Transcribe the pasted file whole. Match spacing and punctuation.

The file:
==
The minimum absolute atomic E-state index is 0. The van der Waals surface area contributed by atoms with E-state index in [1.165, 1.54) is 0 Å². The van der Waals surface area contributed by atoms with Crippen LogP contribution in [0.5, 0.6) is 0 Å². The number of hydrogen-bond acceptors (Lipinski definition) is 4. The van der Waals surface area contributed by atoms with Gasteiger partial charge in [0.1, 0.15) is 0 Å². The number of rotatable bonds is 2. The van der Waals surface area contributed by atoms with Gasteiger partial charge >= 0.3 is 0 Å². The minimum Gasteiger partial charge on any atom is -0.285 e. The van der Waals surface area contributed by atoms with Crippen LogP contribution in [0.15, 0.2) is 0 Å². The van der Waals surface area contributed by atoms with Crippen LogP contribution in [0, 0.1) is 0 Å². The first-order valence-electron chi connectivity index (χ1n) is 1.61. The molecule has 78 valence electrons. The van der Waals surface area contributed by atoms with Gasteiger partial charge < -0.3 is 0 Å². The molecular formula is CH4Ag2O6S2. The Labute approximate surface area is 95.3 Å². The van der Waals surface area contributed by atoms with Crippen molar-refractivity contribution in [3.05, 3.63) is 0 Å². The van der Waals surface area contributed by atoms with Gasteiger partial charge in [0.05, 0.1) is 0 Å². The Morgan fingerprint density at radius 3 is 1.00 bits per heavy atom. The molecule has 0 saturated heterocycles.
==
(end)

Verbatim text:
The minimum absolute atomic E-state index is 0. The van der Waals surface area contributed by atoms with E-state index in [1.165, 1.54) is 0 Å². The van der Waals surface area contributed by atoms with Crippen LogP contribution in [0.5, 0.6) is 0 Å². The number of hydrogen-bond acceptors (Lipinski definition) is 4. The van der Waals surface area contributed by atoms with Gasteiger partial charge in [0.1, 0.15) is 0 Å². The number of rotatable bonds is 2. The van der Waals surface area contributed by atoms with Gasteiger partial charge >= 0.3 is 0 Å². The minimum Gasteiger partial charge on any atom is -0.285 e. The van der Waals surface area contributed by atoms with Crippen LogP contribution in [0.15, 0.2) is 0 Å². The van der Waals surface area contributed by atoms with Crippen LogP contribution in [0, 0.1) is 0 Å². The first-order valence-electron chi connectivity index (χ1n) is 1.61. The molecule has 78 valence electrons. The van der Waals surface area contributed by atoms with Gasteiger partial charge < -0.3 is 0 Å². The molecular formula is CH4Ag2O6S2. The Labute approximate surface area is 95.3 Å². The van der Waals surface area contributed by atoms with Crippen molar-refractivity contribution in [3.05, 3.63) is 0 Å². The van der Waals surface area contributed by atoms with Gasteiger partial charge in [0.05, 0.1) is 0 Å². The Morgan fingerprint density at radius 3 is 1.00 bits per heavy atom. The molecule has 0 saturated heterocycles.